THE WORLD THROUGH MY CHILD’S EYES
It would be pretty darn amazing to know what my baby sees and how they experience this crazy world around them, right?
It makes me think of the movie, Inside Out – how incredibly lucky those emotions were to see Riley’s world from baby to teenager! If you haven’t seen this movie yet, brace yourself, because you’ll be watching it very soon! Over and over and over again! The amazing truth about children is that they’re not born seeing like we do. Just like your baby will reach certain milestones at certain times of their development - such as rolling over, crawling, walking and talking – their eye development goes through various milestones before it reaches maturity! Now that’s truly amazing!
To enable you to recognise when there is a possible problem with your child’s vision, we’ll be discussing these various stages of growth, in the sections below.
As children grow, so does their ability to see objects clearly at varying distances and follow them when they move. Babies show rapid development in the first few months of life in nearly all visual functions and capacities.
For example, at birth, the distance on which a baby tries to focus is about 20 to 25cm – yes about the same distance from your baby’s face to yours! But, they cannot tell the difference between two different objects very easily and they can’t yet move their eyes from one target to another.
Therefore, don’t get despondent when you’re oohing and aahing and your baby only responds by looking anywhere, but at you! It is estimated that a newborn baby’s vision is about 10 to 30 times lower than that of an adult which means things are very, very blurry!
By 6-12 weeks, your baby’s vision develops in leaps and bounds. They’ll be able to focus and follow the light from a torch much more accurately. At this stage, they can visualise their parent’s facial expressions and smile in response! This is also the stage, when their depth perception starts to develop.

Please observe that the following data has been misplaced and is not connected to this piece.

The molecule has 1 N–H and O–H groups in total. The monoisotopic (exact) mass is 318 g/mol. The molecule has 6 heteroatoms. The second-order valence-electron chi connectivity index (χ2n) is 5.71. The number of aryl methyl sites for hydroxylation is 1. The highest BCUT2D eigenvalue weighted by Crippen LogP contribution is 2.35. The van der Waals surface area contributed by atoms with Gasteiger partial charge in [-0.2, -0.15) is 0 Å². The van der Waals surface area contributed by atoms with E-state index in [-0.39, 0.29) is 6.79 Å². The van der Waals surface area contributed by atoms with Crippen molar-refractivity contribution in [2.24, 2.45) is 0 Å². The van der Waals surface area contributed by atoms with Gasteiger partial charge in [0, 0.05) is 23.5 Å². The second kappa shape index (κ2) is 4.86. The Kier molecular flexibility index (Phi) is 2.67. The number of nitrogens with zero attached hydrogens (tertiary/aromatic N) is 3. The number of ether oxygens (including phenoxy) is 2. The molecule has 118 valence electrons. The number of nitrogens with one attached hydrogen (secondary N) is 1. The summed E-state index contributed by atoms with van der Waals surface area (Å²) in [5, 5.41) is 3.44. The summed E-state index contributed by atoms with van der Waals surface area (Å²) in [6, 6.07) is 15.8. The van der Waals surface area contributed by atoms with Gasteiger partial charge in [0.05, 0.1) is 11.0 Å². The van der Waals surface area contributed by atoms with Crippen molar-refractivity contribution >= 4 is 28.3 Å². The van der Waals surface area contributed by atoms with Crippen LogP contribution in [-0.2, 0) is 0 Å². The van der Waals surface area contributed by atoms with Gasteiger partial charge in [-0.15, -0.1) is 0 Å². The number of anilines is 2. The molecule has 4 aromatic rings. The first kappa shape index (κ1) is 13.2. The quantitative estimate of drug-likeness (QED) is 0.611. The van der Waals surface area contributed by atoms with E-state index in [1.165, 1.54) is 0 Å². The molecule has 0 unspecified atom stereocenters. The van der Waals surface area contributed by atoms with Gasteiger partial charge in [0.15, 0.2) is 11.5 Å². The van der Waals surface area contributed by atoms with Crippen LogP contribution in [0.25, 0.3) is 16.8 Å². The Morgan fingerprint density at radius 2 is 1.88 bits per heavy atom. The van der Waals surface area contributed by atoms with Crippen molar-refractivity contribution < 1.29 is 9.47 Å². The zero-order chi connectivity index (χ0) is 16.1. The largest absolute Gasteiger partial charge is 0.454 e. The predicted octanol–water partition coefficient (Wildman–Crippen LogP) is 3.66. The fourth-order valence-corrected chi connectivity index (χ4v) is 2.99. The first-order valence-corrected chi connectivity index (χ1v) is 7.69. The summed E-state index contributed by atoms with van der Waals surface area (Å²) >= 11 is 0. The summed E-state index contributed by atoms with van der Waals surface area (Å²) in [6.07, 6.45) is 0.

For the first 8 weeks of life, their eyes may appear to look in different directions or seem to look around the room aimlessly. This is not a cause for concern, unless it occurs frequently and persists beyond 2 to 3 months.
Another fact, at this stage, is that their colour vision is not as clear as that of an adult’s, yet.
At last, by 2 months, the baby can now see their parents’ faces clearly, since they can now focus well on objects within 20 to 25cm distance. The two eyes now work together as a “team” so they can move their focus easily from one object to another. Your baby will also close their eyes if objects are suddenly placed in front of them. This is usually a very emotional time for any mum. That moment when your baby’s eyes lock on yours! Nothing can describe that feeling of wonder.
By 3 months, babies should now follow slow moving objects with ease. If the parent holds a toy at around 25 cm from their child and then slowly moves the toy towards their child’s nose, they will notice that their child’s eyes slowly turn in towards the nose. This means that the child can now “converge” (their eyes turn inwards together).
This ensures that the image of the toy the parent is holding will be placed at the same place at the back of each eye. This is vital for the development of 3-dimensional vision or depth perception. Babies at this age should start reaching for objects as their hand-eye-coordination continues to develop. Playtime with your baby becomes an absolute delight. Encouraging sensory activities, like peek-a-boo, grasp-and-hold and tummy time is a great way to aid development but also enhance bonding.
Kindly note, a point of concern, at 3 months, is that if a baby doesn’t like having one of their eyes “covered”, an ophthalmologist’s advice should be sought! By six months, the eyes should be working together as a very efficient team. This is the stage where depth perception is established. This means that the baby can now tell how far away an object is from him or herself, relative to another object. That means that they can see in 3-dimensions. Their vision has now improved remarkably; in fact it has almost doubled in development.
Their ability to see colour should also now be fully developed. At 8 months, when a child should start to crawl, this motor skill further helps to integrate the baby’s eye-hand-foot coordination. By 3 to 31/2years of age, children can match a picture shown to them with an identical image on a card in front of them. At this stage a child’s vision should be equal to that of an adult’s. Any parent enjoys seeing their baby respond to them pulling funny faces, smiling and realising an object has been omitted and suddenly reappears! This is the world in which children learn through their vision!
Unfortunately, vision problems do start at an early age. It’s always a great idea, if you notice anything unusual during your child’s vision development, to see an ophthalmologist. The earlier the problem is screened, examined, diagnosed, and/or treated, the earlier it can be corrected. Otherwise, enjoy your child’s explorations and giggles as the world around them unfolds from a grand mystery into a beautiful visual paradise of possibility.